A news story I read today about a popular picture-sharing smartphone app included this quote: “People wonder why their daughter is taking 10,000 photos a day. What they don’t realize is that she isn’t preserving images. She’s talking.” This struck me. It’s common knowledge that pictures speak louder than words and that vision is one of the strongest of our senses. Why then do we have such trouble including pictures in our worship? Certainly it can’t be a carryover from the fifteenth-century Reformation, can it?
An accountant friend has described to me how he sees numbers in his mind. To him, numbers “float” rather than appear in the linear way I imagine them, spreadsheet-like, in rows and columns. In response, I can’t begin to describe to him how words or visual elements come together in my head. Do a quick survey and you’ll find big differences in how each of us imagines the world around us. So why should worship be words only, or words and music only?
It’s time to take those differences seriously and make some changes.
Dear pastor, it’s very likely that you’re part of the problem. You’re probably a word person—the kind of person who is wired to write and speak, one who gets great satisfaction out of finding new ways to present familiar stories and concepts. This might be hard for you to do, but perhaps you should find a picture person to share your worship plan with. Ask them to provide a picture—yes, just one—that you can use on-screen or on the bulletin cover to represent some part of the text you’ll be preaching on. Take some time—or let your volunteer do it for you—to describe to fellow worshipers why this image was chosen for this text. Then, as you preach, invite people to draw their own versions of what the text is saying to them. And do more than ask; provide paper and pens and be as interested in people’s visual responses as you are in their spoken comments about the sermon you just preached.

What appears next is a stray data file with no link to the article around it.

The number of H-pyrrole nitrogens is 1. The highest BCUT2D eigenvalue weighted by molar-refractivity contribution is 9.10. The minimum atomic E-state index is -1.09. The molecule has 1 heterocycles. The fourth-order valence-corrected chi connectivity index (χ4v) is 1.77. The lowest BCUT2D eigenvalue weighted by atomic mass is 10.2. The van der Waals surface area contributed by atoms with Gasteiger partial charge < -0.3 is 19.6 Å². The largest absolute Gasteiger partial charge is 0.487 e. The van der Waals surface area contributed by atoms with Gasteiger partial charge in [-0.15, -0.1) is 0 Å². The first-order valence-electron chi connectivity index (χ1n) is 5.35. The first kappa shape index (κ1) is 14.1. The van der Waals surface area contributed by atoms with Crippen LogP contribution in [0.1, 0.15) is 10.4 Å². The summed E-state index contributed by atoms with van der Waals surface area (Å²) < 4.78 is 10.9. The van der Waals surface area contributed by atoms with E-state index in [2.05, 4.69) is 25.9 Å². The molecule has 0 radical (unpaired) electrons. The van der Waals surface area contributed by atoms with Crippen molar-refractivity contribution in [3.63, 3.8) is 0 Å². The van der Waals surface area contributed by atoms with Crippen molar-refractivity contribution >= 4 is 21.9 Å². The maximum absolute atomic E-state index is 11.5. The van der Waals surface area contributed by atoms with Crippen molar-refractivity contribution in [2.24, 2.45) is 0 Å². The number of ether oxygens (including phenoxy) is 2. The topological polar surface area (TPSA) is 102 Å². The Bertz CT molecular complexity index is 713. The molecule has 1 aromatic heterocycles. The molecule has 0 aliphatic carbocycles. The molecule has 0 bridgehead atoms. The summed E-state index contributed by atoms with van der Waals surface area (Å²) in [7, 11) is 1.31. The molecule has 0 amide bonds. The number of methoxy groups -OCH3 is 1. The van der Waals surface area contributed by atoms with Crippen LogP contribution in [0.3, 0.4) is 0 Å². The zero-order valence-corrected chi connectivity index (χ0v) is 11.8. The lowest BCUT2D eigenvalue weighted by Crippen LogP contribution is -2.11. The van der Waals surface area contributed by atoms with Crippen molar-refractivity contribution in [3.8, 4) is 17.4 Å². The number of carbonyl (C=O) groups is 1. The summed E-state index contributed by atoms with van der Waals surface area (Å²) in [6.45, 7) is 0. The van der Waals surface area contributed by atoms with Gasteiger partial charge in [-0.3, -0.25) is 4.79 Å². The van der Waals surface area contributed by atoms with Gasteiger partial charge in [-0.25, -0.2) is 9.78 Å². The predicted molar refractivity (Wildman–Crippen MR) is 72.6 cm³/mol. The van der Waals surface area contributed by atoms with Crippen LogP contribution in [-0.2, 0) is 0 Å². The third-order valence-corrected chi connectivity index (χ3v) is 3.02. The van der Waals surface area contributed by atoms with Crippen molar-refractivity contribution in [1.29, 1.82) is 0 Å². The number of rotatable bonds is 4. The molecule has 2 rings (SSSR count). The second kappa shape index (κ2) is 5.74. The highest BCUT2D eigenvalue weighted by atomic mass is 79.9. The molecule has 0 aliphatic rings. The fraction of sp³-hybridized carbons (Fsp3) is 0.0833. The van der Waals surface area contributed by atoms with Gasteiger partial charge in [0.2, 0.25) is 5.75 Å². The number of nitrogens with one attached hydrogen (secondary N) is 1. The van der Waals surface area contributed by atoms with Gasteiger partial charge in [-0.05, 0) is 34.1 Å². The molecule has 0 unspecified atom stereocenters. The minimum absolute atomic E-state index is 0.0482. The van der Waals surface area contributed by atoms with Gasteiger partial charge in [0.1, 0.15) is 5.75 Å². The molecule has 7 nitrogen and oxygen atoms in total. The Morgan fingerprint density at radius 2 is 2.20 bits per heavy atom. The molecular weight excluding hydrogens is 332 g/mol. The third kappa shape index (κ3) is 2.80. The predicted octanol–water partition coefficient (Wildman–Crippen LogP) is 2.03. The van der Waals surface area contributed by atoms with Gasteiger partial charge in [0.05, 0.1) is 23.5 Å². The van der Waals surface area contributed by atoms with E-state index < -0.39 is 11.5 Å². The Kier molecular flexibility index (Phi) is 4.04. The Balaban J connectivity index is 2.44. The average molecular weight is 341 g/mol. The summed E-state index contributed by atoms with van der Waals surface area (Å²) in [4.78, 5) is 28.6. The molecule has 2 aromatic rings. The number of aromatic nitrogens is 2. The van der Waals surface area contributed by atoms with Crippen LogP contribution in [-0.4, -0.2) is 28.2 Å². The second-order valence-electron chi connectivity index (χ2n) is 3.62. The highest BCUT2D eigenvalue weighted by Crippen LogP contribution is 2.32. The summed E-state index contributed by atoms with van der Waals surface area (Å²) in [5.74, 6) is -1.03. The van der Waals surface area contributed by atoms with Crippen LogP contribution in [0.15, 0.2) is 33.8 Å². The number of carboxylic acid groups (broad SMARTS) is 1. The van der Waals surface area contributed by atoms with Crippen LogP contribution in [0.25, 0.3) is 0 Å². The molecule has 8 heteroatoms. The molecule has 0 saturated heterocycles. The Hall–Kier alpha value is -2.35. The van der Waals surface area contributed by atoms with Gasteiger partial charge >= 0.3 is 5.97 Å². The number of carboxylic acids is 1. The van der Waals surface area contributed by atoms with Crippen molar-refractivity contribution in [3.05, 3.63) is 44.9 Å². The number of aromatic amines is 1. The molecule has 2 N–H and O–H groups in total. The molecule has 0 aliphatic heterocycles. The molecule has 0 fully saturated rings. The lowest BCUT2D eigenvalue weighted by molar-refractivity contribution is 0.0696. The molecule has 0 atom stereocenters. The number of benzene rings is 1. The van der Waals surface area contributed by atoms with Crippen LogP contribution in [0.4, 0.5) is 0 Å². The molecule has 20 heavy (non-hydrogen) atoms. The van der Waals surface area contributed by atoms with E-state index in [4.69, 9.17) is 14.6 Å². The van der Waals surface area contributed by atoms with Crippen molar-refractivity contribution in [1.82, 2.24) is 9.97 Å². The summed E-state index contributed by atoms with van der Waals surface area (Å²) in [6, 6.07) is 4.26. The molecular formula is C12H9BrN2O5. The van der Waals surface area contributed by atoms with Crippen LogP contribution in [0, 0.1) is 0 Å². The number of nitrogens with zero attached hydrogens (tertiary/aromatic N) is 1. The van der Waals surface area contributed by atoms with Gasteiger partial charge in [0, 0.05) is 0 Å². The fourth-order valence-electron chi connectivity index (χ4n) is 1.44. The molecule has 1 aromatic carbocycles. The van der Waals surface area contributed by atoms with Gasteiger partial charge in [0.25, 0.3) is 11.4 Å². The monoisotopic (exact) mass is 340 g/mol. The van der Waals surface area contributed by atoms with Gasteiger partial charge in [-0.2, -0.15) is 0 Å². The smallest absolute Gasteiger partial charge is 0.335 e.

Illustrator John Hendrix has been drawing every day since he was seven years old, and he has sketched through almost every sermon he’s heard since. During worship, he says, “Simultaneous drawing and listening transforms familiar language into something new—a feedback loop of symbols, theology and wonder.”
Not everyone is a John Hendrix, of course, but more than half of the people sitting in worship are moved more by what they see than by what they hear. And we’re in the business of helping to move people . . . right?
John Hendrix has been drawing in church for years. See his sketchbooks, prints, and books for sale at store.johnhendrix.com.